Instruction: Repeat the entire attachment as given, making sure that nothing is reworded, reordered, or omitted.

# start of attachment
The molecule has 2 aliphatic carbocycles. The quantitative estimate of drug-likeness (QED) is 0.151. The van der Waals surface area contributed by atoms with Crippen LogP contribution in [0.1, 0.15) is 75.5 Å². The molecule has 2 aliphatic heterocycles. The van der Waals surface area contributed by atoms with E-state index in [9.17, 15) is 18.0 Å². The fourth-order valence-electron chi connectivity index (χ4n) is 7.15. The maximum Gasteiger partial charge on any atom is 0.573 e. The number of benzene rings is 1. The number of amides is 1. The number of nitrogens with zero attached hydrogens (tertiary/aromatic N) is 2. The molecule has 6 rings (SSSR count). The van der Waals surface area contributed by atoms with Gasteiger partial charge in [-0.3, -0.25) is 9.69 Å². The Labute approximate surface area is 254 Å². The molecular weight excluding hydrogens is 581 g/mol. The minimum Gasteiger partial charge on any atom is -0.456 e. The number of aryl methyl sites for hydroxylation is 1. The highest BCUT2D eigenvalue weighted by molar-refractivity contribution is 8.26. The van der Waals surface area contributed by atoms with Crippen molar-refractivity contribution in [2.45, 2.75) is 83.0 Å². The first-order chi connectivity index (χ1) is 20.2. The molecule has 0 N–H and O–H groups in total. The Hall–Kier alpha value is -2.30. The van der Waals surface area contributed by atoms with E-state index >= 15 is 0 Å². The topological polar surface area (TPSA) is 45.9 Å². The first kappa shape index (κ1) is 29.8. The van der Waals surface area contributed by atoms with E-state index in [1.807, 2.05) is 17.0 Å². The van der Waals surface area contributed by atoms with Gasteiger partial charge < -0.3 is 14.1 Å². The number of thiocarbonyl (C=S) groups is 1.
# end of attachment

The molecule has 2 aliphatic carbocycles. The quantitative estimate of drug-likeness (QED) is 0.151. The van der Waals surface area contributed by atoms with Crippen LogP contribution in [0.1, 0.15) is 75.5 Å². The molecule has 2 aliphatic heterocycles. The van der Waals surface area contributed by atoms with E-state index in [9.17, 15) is 18.0 Å². The fourth-order valence-electron chi connectivity index (χ4n) is 7.15. The maximum Gasteiger partial charge on any atom is 0.573 e. The number of benzene rings is 1. The number of amides is 1. The number of nitrogens with zero attached hydrogens (tertiary/aromatic N) is 2. The molecule has 6 rings (SSSR count). The van der Waals surface area contributed by atoms with Gasteiger partial charge in [-0.3, -0.25) is 9.69 Å². The Labute approximate surface area is 254 Å². The molecular weight excluding hydrogens is 581 g/mol. The minimum Gasteiger partial charge on any atom is -0.456 e. The number of aryl methyl sites for hydroxylation is 1. The highest BCUT2D eigenvalue weighted by molar-refractivity contribution is 8.26. The van der Waals surface area contributed by atoms with Crippen molar-refractivity contribution in [2.45, 2.75) is 83.0 Å². The first-order chi connectivity index (χ1) is 20.2. The molecule has 0 N–H and O–H groups in total. The Hall–Kier alpha value is -2.30. The van der Waals surface area contributed by atoms with E-state index >= 15 is 0 Å². The topological polar surface area (TPSA) is 45.9 Å². The first kappa shape index (κ1) is 29.8. The van der Waals surface area contributed by atoms with E-state index in [1.807, 2.05) is 17.0 Å². The van der Waals surface area contributed by atoms with Gasteiger partial charge < -0.3 is 14.1 Å². The number of thiocarbonyl (C=S) groups is 1.